Santorum Could Play Airtime Catch Up In Pair Of Weekend Debates

Rick Santorum (right) was put on one end of the candidates, Jon Huntsman (far left) on the other during a Nov. 12 televised debate in South Carolina. During the debate, Huntsman complained about being "a little lonely over here in Siberia," and Santorum responded: "Tell me about it."
Paul J. Richards AFP/Getty Images

Rick Santorum has complained about being disregarded during a string of Republican presidential debates. The former Pennsylvania senator has a point (more on that in a moment), but likely won't for long: He should be at the center of attention during a pair of televised debates this weekend that lead into the New Hampshire primary.

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Around the Nation
7:06 am
Sat January 7, 2012

Urban American Indians Rewrite Relocation's Legacy

Serenity Wyatt, 8, and her mother, April Duenas, attend the 28th annual powwow held by California State University, Northridge.
Gloria Hillard For NPR

On the edge of downtown Los Angeles, Rae Marie Martinez looks for familiar landmarks. The 60-something grandmother turns in a slow circle and shakes her head. In 1957, she still had long braids and wore long dresses.

People made fun of her back then. "I remember they used to kick my heels all the way to school," Martinez says.

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The Two-Way
6:09 am
Sat January 7, 2012

California Dream Act Opponents Fail To Get Ballot Initiative

Originally published on Sun January 8, 2012 6:56 am

An effort to halt public benefits for undocumented students in California hit a snag Friday. As Bob Hensley of Capital Public Radio reports for NPR News, a petition to get the issue on the state ballot has failed:

Supporters of a proposed ballot initiative to rescind a law providing financial aid for California students who are illegally living in the state came up more than 55,000 signatures short.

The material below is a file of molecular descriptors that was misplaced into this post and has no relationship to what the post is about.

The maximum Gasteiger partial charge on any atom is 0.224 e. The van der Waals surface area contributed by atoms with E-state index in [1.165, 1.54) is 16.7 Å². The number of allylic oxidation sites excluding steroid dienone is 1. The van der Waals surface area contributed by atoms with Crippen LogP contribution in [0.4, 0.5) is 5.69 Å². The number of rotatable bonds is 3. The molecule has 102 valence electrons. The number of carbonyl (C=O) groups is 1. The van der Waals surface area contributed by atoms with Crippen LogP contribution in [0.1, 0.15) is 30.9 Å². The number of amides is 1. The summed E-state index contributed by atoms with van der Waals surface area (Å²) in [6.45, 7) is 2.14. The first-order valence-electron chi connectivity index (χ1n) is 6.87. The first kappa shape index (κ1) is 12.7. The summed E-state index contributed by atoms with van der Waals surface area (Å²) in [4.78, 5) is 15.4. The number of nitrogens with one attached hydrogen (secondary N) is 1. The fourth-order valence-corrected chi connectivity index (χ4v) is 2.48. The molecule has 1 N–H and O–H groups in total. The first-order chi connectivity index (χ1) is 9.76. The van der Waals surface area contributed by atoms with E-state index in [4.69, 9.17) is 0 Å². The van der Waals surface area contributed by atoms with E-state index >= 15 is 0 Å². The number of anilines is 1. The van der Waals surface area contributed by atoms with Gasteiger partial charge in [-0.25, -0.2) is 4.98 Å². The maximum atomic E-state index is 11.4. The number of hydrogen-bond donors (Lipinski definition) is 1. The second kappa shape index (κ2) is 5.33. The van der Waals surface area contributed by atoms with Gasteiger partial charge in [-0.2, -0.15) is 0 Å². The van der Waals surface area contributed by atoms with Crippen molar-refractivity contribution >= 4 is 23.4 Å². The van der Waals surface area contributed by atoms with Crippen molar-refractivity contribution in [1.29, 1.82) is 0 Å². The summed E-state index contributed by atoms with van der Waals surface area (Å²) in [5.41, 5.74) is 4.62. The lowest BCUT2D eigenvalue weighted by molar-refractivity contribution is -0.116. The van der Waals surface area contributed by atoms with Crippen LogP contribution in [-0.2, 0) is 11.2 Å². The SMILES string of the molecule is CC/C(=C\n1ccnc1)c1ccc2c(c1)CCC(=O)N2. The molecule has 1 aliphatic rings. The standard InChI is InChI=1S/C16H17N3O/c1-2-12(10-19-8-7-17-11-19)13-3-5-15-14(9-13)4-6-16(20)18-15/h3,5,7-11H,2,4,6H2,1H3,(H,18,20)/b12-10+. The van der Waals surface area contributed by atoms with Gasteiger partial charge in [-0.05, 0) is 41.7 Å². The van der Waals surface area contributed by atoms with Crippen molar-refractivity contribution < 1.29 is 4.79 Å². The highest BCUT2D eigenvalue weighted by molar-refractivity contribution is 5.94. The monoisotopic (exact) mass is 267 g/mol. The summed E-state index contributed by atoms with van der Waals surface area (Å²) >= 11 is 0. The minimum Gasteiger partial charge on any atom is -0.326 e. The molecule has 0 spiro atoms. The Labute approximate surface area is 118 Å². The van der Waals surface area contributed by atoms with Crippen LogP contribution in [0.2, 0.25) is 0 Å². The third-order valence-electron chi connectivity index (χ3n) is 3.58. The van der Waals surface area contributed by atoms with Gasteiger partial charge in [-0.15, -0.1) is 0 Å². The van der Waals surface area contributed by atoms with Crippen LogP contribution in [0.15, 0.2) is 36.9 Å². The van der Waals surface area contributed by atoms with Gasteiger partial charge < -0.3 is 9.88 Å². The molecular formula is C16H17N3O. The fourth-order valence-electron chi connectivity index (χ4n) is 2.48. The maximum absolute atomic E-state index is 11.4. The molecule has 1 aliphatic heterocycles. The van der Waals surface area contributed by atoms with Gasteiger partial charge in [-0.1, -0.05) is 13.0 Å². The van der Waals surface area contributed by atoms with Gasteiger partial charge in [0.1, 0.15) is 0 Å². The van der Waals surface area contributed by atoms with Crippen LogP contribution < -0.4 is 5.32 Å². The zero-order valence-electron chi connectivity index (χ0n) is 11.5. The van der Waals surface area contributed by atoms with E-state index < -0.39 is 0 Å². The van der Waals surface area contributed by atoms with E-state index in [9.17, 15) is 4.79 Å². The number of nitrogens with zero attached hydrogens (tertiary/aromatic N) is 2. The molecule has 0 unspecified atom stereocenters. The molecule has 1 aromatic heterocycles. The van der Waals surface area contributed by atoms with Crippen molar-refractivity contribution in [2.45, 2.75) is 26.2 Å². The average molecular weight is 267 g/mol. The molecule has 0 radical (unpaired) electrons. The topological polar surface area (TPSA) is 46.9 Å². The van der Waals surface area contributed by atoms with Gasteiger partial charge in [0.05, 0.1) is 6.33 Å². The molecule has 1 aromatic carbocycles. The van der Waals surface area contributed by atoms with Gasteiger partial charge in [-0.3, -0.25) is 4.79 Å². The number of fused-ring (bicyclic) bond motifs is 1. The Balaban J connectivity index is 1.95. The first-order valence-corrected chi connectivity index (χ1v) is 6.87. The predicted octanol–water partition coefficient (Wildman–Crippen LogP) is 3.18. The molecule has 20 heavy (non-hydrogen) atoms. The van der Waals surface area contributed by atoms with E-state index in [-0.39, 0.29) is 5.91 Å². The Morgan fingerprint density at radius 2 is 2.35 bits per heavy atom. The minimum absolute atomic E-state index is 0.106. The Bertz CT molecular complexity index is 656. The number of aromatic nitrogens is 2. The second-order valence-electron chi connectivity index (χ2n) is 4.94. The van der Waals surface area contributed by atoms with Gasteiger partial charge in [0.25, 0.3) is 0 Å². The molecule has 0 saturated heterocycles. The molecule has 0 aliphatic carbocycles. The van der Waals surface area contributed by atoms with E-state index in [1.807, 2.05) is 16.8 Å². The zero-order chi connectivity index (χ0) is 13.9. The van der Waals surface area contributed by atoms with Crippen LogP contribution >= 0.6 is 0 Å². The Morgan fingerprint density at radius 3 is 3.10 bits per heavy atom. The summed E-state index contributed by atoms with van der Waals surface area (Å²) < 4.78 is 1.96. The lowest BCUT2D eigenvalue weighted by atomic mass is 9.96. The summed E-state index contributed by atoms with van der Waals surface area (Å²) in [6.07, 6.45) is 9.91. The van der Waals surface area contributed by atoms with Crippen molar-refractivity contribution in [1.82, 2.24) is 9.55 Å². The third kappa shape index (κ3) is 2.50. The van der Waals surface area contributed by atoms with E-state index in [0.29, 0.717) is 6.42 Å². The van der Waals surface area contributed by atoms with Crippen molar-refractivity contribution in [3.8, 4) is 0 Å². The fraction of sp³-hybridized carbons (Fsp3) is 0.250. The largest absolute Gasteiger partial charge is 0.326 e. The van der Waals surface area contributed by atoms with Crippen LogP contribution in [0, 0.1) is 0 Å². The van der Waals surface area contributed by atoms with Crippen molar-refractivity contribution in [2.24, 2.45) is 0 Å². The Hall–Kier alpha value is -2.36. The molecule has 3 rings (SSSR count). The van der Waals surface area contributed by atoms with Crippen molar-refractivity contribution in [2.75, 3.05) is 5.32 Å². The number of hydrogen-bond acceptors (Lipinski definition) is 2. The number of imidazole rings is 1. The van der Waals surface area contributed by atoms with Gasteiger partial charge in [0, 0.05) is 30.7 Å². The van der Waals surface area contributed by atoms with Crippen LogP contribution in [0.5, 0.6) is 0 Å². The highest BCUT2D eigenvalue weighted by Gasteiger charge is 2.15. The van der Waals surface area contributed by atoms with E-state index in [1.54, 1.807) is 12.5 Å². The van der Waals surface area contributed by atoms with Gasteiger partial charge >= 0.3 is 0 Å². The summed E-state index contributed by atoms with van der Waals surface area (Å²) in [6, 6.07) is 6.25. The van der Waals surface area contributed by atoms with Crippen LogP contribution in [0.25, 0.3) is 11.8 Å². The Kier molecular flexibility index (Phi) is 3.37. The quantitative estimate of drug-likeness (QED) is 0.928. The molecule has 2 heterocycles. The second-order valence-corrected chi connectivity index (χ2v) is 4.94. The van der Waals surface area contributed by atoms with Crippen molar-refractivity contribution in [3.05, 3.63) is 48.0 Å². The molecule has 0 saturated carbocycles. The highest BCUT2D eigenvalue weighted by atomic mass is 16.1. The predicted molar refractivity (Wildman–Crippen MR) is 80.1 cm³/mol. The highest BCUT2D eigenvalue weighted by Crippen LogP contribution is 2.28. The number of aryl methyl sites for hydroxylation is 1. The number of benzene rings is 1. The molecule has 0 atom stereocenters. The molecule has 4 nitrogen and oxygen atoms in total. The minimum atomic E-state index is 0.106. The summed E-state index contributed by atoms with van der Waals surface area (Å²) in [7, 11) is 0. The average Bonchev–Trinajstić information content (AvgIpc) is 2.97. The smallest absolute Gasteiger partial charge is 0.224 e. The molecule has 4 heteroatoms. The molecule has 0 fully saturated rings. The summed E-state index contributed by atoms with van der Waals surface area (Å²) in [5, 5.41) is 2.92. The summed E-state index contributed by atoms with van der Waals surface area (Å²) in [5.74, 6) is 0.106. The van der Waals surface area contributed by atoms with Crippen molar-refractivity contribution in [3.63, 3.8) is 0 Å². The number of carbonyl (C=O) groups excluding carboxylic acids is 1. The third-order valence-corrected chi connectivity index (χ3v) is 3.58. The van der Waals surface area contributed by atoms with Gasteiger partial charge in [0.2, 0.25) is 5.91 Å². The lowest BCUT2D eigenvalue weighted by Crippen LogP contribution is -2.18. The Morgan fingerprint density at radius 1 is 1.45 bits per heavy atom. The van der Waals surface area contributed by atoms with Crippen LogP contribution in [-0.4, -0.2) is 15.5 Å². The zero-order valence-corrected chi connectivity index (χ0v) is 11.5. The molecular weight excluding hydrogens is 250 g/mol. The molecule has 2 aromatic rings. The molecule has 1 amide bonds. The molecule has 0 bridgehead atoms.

So when the law goes into effect next year, it will allow undocumented students enrolled at public universities to apply for state loans and scholarships.

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Author Interviews
6:00 am
Sat January 7, 2012

He Murdered His Friends, Now 'Iago' Moves On

Transcript

SCOTT SIMON, HOST:

This is Weekend Edition from NPR News. I'm Scott Simon.

Shakespeare's Iago is one of the great defining villains of literature. He masquerades as a friend, and that disguises his schemes to manipulate, betray and destroy. He fools Othello into believing that his wife is betraying him - she's not - then manipulates his old friend and commander into having her killed in a fit of engineered jealousy.

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Author Interviews
6:00 am
Sat January 7, 2012

'Glory Be' A Tale Of The South For Young Adults

Originally published on Fri January 13, 2012 8:59 am

Eleven-year-old Gloriana Hamphill, known as Glory, feels like she's about to have the worst summer of her life. It's 1964 in Hanging Moss, Miss., a year that will teach her about bigotry, loyalty and bravery. Former librarian Augusta Scattergood talks with host Scott Simon about her first young adult fiction novel,Glory Be.